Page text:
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UCLA’s hands are anything but clean in the college admission scandal

UCLA’s hands are anything but clean in the college admission scandal
Students hang at the University of California, Los Angeles campus in Westwood on Feb. 8. (Kent Nishimura / Los Angeles Times)

The University of Southern California has, to its shame, been at the center of the scandal that led last month to the arrest of more than a dozen people and forced a soul-searching reexamination of long-standing rules and traditions regarding college admissions. Of all the applicants who benefited when their parents allegedly bribed athletic coaches or arranged for them to cheat on college tests, half involved admissions to USC.

But now, it turns out, UCLA — USC’s less deeply implicated rival to the west — has a history itself of accepting students through its athletics program who might not have been qualified but whose parents were willing to shell out large sums of money. Not only were there the two students touted as star soccer players whose stories came out as part of last month’s indictments, but six years ago, UCLA found problems with the applications of several other recruited athletes, including one student who was accepted through its track and field program despite running times that didn’t qualify her for recruitment.

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In that case from 2013, according to an internal UCLA report obtained by The Times, the behavior wasn’t illegal. It didn’t involve a bribe to a third party but rather a donation given, legally, by the student’s parents to the athletics department.

But the $100,000 donation was part of a quid pro quo, the report found, under which the student was admitted to the school as a track athlete. This violated University of California rules, which do not allow donations to play a role in admissions. The report noted that several other athletic applicants also appeared to be linked to donations.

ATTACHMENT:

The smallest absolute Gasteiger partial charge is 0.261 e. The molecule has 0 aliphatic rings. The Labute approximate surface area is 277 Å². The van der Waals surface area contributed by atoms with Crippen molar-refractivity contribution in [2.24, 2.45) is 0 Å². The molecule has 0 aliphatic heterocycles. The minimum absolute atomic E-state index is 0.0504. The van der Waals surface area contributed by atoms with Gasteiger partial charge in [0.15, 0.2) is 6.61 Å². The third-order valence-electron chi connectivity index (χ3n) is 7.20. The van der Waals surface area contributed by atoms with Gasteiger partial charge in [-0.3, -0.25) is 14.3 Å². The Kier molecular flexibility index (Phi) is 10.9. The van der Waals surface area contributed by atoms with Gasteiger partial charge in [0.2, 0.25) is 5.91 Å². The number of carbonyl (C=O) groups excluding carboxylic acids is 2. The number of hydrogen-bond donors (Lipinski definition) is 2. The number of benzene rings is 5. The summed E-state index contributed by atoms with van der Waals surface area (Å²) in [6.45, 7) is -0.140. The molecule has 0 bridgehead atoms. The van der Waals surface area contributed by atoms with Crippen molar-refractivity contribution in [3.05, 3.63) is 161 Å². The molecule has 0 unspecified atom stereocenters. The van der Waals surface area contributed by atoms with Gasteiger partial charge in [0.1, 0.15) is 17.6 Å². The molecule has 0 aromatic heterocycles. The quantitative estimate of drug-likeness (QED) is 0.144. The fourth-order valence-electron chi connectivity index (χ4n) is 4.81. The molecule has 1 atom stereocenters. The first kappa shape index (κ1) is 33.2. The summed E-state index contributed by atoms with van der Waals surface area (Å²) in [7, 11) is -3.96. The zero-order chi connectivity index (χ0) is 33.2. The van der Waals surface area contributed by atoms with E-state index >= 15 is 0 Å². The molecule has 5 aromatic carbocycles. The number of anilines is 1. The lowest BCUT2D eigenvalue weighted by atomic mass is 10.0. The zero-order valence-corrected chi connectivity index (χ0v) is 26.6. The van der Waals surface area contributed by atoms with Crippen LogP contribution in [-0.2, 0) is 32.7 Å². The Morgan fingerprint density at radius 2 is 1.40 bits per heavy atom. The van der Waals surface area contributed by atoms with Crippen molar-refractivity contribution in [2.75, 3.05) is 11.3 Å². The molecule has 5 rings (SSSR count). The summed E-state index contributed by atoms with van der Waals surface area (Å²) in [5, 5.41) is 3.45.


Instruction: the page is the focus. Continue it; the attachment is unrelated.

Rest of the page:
To its credit, UCLA learned of the situation, investigated it and produced the report. It blamed the coaches who were involved, and they were then disciplined, though the nature of their punishment was not revealed.

But even after learning of this outrageous abuse in athletic admissions, UCLA nonetheless seems to have treated it as a problem that had been contained and closed its eyes to the possibility that further underqualified students might continue to make their way into the school via the so-called side door. It never set up a bulletproof system to examine the records of athletic admissions to ensure they were legitimate.

Administrators acted like astonished victims when the bribery scandal broke last month, which either means they had conveniently forgotten UCLA’s very recent past or that it was indeed an act.

UC has said it is investigating how the current scandal reached its doors, but this revelation calls for much more. A massive review is needed — matching athletic recruits and other sidedoor admissions of the past decade with family donations at UCLA and every campus — as well as ironclad policies to prevent legal or illegal abuses in the future. UC and its Los Angeles campus have a lot to answer for here.

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